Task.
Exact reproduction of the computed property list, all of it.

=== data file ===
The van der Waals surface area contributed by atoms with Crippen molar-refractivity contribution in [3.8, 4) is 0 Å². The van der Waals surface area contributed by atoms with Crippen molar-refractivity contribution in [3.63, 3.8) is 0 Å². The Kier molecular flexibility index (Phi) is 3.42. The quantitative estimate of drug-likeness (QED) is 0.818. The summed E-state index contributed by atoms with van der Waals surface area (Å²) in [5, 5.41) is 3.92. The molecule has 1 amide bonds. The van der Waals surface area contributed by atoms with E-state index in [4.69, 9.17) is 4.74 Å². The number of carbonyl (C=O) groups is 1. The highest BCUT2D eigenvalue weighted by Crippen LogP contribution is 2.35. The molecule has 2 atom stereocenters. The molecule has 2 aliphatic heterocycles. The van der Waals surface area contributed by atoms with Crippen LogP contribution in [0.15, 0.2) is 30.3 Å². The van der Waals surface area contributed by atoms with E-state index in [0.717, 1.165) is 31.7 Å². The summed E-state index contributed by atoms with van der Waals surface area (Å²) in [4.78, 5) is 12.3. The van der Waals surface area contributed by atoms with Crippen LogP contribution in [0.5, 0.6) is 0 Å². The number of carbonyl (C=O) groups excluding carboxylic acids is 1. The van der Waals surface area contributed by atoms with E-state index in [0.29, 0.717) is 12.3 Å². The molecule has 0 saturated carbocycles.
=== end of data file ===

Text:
The van der Waals surface area contributed by atoms with Crippen molar-refractivity contribution in [3.8, 4) is 0 Å². The van der Waals surface area contributed by atoms with Crippen molar-refractivity contribution in [3.63, 3.8) is 0 Å². The Kier molecular flexibility index (Phi) is 3.42. The quantitative estimate of drug-likeness (QED) is 0.818. The summed E-state index contributed by atoms with van der Waals surface area (Å²) in [5, 5.41) is 3.92. The molecule has 1 amide bonds. The van der Waals surface area contributed by atoms with E-state index in [4.69, 9.17) is 4.74 Å². The number of carbonyl (C=O) groups is 1. The highest BCUT2D eigenvalue weighted by Crippen LogP contribution is 2.35. The molecule has 2 atom stereocenters. The molecule has 2 aliphatic heterocycles. The van der Waals surface area contributed by atoms with Crippen LogP contribution in [0.15, 0.2) is 30.3 Å². The van der Waals surface area contributed by atoms with E-state index in [0.717, 1.165) is 31.7 Å². The summed E-state index contributed by atoms with van der Waals surface area (Å²) in [4.78, 5) is 12.3. The van der Waals surface area contributed by atoms with Crippen LogP contribution in [0.5, 0.6) is 0 Å². The number of carbonyl (C=O) groups excluding carboxylic acids is 1. The van der Waals surface area contributed by atoms with E-state index in [0.29, 0.717) is 12.3 Å². The molecule has 0 saturated carbocycles.